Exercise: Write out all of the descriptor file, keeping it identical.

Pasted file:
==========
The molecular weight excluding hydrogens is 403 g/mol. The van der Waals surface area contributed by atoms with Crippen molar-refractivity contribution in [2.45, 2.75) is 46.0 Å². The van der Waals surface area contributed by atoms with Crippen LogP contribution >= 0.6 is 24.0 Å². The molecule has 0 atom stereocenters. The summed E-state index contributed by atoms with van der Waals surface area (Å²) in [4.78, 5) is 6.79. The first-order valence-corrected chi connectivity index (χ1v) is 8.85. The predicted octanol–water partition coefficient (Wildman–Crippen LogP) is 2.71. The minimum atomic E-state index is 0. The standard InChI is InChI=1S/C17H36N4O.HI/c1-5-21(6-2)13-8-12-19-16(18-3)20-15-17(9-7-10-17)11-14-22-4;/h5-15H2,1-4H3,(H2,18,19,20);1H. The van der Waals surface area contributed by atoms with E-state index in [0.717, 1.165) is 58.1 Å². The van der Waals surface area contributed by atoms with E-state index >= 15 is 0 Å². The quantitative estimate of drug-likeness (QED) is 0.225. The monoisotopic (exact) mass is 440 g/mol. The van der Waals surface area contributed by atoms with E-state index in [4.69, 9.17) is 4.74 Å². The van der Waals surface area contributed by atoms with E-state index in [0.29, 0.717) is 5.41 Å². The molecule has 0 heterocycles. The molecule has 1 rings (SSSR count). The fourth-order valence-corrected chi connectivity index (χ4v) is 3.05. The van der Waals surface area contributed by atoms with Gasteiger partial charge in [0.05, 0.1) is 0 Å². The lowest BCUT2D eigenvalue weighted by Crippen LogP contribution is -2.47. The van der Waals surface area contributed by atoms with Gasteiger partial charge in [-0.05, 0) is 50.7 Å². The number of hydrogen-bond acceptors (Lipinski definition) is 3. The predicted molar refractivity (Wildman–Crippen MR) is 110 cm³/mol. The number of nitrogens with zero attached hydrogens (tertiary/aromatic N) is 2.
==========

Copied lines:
The molecular weight excluding hydrogens is 403 g/mol. The van der Waals surface area contributed by atoms with Crippen molar-refractivity contribution in [2.45, 2.75) is 46.0 Å². The van der Waals surface area contributed by atoms with Crippen LogP contribution >= 0.6 is 24.0 Å². The molecule has 0 atom stereocenters. The summed E-state index contributed by atoms with van der Waals surface area (Å²) in [4.78, 5) is 6.79. The first-order valence-corrected chi connectivity index (χ1v) is 8.85. The predicted octanol–water partition coefficient (Wildman–Crippen LogP) is 2.71. The minimum atomic E-state index is 0. The standard InChI is InChI=1S/C17H36N4O.HI/c1-5-21(6-2)13-8-12-19-16(18-3)20-15-17(9-7-10-17)11-14-22-4;/h5-15H2,1-4H3,(H2,18,19,20);1H. The van der Waals surface area contributed by atoms with E-state index in [0.717, 1.165) is 58.1 Å². The van der Waals surface area contributed by atoms with E-state index >= 15 is 0 Å². The quantitative estimate of drug-likeness (QED) is 0.225. The monoisotopic (exact) mass is 440 g/mol. The van der Waals surface area contributed by atoms with E-state index in [4.69, 9.17) is 4.74 Å². The van der Waals surface area contributed by atoms with E-state index in [0.29, 0.717) is 5.41 Å². The molecule has 0 heterocycles. The molecule has 1 rings (SSSR count). The fourth-order valence-corrected chi connectivity index (χ4v) is 3.05. The van der Waals surface area contributed by atoms with Gasteiger partial charge in [0.05, 0.1) is 0 Å². The lowest BCUT2D eigenvalue weighted by Crippen LogP contribution is -2.47. The van der Waals surface area contributed by atoms with Gasteiger partial charge in [-0.05, 0) is 50.7 Å². The number of hydrogen-bond acceptors (Lipinski definition) is 3. The predicted molar refractivity (Wildman–Crippen MR) is 110 cm³/mol. The number of nitrogens with zero attached hydrogens (tertiary/aromatic N) is 2.